Shevock:            17:26          Right? We have, you know, we are able to conceive even broader, right? We can conceive what, what does our society look like if we're going to live another 200,000 years as homo-sapiens right? Now, that would be really taking science to heart knowing that homosapiens 200,000 years, right? Some homo erectus also had music, right? They had, uh, I think, the, if I remember right, they found like in Romania or Turkey, they found like a flute, right? So then we're pushing even further back. Right. More than 200,000 years where humans of some form had had music. Right? So, so what does our music, what does our society, what does our lifestyle, what does our culture look like to make it another 500,000 years?

Shorner-Johnson:    18:22          Yeah. I think back to my some research that I did recently with some members of the, uh, of the culture within Somaliland, um, just just North of Somalia. And one of the things that blew my mind the most was we, we asked this gentleman about his, his family, and he took out his hands and he started counting back 14 generations and he knew the connection every, in that, that idea generational history. I think it's so important to being able to imagine maybe our impact.

Shevock:            18:56          Yeah. We have to recover our sense of history, right? We have such a minimal sense of history. You put it into a book and accept it. Right? And the people that they decided to write about 300 years ago, right. Those are the important people from 300 years ago, you know? But obviously this gentleman could talk about his family for an extended period of time and he remembered names. Maybe he remembered an action or two from the person. They stay alive in that community in a way. Um, we lose a lot of memory when we start writing things, right? Plato not noticed that. Right. In one of his, uh, one of his dialogues that when people start writing, they don't remember. They don't remember enough of the Iliad to be able to say the whole thing. Right. And people sang the Iliad, right. The Iliad was a sung thing until it became written. And then people had to refer to the written text to remember it. They just didn't remember it, you know? So writing things down in some way, we lose some things, but we can, I think maybe this is a little bit too optimistic, but I think that we can learn from both styles of being, right. You know what I'm calling gardening and wilderness or what I'm calling a consciousness and literacy, right. This parallel ideas,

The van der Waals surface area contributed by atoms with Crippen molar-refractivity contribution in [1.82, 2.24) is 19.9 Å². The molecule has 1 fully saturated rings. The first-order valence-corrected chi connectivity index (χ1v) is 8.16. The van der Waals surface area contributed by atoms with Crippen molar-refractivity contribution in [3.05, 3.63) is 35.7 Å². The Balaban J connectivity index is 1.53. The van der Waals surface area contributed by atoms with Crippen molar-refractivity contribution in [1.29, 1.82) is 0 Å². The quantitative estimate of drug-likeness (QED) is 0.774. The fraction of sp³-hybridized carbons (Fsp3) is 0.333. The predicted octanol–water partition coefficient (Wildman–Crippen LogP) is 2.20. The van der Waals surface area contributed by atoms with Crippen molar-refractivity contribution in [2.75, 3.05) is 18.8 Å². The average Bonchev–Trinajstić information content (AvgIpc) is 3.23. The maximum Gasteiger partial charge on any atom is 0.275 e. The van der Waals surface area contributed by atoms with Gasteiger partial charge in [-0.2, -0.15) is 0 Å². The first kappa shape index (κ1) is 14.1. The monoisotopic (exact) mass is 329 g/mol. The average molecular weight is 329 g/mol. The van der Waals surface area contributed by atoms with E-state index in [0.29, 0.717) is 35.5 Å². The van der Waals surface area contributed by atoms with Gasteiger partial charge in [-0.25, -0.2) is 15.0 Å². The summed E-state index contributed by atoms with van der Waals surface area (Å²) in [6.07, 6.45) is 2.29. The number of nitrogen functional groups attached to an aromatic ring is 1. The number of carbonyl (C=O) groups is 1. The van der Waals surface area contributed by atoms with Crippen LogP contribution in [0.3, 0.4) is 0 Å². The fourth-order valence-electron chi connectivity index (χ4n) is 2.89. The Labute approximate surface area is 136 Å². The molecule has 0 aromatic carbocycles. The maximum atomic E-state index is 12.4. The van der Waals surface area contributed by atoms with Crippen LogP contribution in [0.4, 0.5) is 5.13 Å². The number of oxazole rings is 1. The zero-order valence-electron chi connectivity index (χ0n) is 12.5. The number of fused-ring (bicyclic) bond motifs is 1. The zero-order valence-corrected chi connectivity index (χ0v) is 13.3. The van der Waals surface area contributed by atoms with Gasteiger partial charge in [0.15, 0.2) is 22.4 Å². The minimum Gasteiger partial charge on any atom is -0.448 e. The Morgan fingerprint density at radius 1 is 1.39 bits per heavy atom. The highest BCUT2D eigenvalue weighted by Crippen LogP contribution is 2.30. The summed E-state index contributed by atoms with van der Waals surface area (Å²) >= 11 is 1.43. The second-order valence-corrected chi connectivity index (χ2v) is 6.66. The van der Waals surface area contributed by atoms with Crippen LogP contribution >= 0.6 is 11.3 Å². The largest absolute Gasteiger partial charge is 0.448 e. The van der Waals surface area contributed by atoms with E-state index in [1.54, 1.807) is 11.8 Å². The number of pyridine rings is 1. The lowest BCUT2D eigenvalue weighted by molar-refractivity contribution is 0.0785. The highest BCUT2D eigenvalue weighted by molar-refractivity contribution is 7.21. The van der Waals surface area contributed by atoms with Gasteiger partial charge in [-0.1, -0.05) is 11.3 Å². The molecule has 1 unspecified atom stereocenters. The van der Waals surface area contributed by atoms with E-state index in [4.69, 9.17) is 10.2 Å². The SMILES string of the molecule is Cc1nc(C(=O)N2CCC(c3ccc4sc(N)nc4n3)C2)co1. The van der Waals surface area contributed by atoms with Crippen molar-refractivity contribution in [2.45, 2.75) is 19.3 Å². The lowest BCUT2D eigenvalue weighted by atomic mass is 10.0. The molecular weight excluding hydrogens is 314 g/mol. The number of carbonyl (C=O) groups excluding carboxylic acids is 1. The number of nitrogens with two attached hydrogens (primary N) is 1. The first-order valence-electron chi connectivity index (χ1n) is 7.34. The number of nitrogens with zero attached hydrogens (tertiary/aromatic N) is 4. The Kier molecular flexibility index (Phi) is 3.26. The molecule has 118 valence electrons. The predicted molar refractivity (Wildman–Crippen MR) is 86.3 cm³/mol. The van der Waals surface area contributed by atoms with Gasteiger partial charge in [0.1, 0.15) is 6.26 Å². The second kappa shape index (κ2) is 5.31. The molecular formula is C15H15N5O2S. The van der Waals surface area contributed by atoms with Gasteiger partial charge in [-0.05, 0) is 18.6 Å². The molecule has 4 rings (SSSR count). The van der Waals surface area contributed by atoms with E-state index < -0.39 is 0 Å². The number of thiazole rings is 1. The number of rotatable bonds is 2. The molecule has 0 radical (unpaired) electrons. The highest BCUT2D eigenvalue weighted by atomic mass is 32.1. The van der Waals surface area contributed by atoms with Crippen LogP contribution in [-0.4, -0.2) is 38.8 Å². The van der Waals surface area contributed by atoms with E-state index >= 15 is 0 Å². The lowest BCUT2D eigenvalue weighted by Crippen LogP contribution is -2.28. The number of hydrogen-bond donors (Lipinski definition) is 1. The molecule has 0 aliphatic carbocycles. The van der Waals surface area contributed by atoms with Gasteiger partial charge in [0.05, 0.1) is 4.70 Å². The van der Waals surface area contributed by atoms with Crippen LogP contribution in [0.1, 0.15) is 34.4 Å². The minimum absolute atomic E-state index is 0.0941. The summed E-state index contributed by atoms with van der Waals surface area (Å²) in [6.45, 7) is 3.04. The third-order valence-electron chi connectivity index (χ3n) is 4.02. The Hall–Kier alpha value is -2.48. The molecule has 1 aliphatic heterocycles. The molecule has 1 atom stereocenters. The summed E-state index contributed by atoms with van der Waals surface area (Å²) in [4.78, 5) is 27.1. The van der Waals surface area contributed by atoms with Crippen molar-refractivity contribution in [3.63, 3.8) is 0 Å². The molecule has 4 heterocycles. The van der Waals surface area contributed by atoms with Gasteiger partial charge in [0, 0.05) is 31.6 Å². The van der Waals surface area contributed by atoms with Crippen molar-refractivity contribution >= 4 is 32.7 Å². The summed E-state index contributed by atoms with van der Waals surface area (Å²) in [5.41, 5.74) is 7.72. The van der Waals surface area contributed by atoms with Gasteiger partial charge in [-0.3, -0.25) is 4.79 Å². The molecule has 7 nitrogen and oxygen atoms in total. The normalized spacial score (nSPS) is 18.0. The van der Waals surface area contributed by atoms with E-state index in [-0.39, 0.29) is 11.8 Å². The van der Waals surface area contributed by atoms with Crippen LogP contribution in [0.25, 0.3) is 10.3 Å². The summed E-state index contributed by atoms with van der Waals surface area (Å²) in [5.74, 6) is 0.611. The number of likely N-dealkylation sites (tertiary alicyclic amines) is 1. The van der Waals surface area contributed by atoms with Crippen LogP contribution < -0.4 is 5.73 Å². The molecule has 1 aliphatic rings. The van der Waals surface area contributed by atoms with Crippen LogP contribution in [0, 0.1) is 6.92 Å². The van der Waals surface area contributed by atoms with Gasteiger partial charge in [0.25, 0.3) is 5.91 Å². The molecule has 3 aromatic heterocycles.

Speaker 7:          20:15          you know, the things we touch right, with history and the things that we have to just conceptualize.

Shorner-Johnson:    20:23          Dan Shevock writes of the contributions of Satis Coleman as having particular importance and rebalancing the male dominated, Eurocentric history of music education, Satis Coleman was a pioneering female pedagogue philosopher who for Shevock exemplifies a pedagogical move towards spirituality, creativity, and a choice to become rooted in the wonder of ecological context. Why does she inform a philosophy that's Ecoliterate? Like what's the, what's some concrete examples?

Shevock:            20:58          Yeah, yeah. So I'd say I've talked to all around that, but yeah, she took, she would regularly take her students outside, right? Uh, famously she took them to the metropolitan museum of art where they would look at, uh, historic, uh, examples of instruments around the world and they would draw them, right? Bring them back and construct those instruments. Right? So she's a predecessor to like world music pedagogy or whatever that's being called today. Right. But in addition she took them outside into nature where she, uh, directed them to listen to what we today call soundscapes. Right? They listened to the music of the birds, right? And she talks about how she observed Robins and she observed a mother Robin teaching her children the songs. Right? And how the, the, uh, the children Robins had a less developed song first off, and she watched him over time.